What are socio-technical transitions?

The category of ‘socio-technical transition’ is increasingly central to how I define my research agenda. What I used to call digitalisation or platformisation (loosely, the insert of platform intermediaries into existing social interactions) can be better described as a socio-technical transition in which the diffusion of new technologies through the lifeworld are driving a fundamental shift in the nature of social life. This is how Nesari et al define it:

Socio-technical transitions are technological changes that transform the way society functions such as transportation, communications, and housing are realized. Tangible historical examples of socio-technical transitions that have also been considered in the literature, such as the shift in the transportation industry from horse and animal-based transport to car transport or the transition from sailing ships to steamships, which have been accompanied by extensive changes in various infrastructural, social, regulatory, and other dimensions, clearly evoke the broad and multidimensional concept of transitions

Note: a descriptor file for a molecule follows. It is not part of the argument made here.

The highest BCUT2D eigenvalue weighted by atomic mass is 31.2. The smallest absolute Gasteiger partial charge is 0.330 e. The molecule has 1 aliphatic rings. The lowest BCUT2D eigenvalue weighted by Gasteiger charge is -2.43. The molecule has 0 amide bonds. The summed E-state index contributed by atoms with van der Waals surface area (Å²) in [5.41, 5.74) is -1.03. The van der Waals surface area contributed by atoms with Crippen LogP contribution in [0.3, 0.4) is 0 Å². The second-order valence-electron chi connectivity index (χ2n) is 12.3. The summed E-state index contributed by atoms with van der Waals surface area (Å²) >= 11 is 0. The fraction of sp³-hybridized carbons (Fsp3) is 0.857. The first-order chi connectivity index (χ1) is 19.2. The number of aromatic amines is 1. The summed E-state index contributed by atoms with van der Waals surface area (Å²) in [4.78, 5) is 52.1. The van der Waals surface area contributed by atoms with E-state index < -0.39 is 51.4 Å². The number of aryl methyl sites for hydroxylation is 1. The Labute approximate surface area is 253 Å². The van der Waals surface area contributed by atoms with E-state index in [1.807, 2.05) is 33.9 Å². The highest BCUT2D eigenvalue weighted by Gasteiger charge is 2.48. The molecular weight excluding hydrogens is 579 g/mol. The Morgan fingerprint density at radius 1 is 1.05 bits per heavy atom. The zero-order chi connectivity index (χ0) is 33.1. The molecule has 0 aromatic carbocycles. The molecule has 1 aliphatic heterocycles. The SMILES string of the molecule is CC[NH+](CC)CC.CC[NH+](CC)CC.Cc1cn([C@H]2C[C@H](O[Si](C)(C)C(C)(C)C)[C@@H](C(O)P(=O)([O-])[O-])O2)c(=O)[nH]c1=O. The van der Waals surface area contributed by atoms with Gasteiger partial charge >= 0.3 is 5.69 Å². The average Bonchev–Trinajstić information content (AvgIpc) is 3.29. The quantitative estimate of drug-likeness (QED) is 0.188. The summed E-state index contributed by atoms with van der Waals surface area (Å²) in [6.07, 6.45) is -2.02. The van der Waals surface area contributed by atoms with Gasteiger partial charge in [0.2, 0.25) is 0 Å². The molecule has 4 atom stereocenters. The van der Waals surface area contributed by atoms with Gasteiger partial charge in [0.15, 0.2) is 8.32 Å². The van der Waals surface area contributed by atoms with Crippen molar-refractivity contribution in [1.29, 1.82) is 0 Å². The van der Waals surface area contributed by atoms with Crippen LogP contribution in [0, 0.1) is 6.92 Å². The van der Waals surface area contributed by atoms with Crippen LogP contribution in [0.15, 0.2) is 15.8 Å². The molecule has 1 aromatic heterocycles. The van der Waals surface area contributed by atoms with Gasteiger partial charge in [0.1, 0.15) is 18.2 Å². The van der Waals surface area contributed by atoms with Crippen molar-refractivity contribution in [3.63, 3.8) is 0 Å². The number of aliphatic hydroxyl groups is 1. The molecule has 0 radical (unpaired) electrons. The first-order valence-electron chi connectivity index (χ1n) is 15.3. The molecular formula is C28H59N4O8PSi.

I explore this through two parallel strands of research. Firstly, I analyse these changes at the level of social ontology with a focus on the how this socio-technical transition establishes new parameters for individual and collective agency. Secondly, I analyse how this transition is playing out within education, with a view to developing interventions at the level of policy and practice. My interest is in how we steer this transition in a way that reinforces agency. In the longer term I would like to develop an approach to understanding the multilevel character of socio-technical transitions, building on critical realism and Emmanuel Lazega’s neo-structuralism:

The multilevel perspective approach is a framework for perception sustainability transitions, rooted in evolutionary economics, innovation systems, and co-evolutionary research. This approach is fruitful when we need a framework for understanding stakeholder representation in historical transitions and relationships between newcomers


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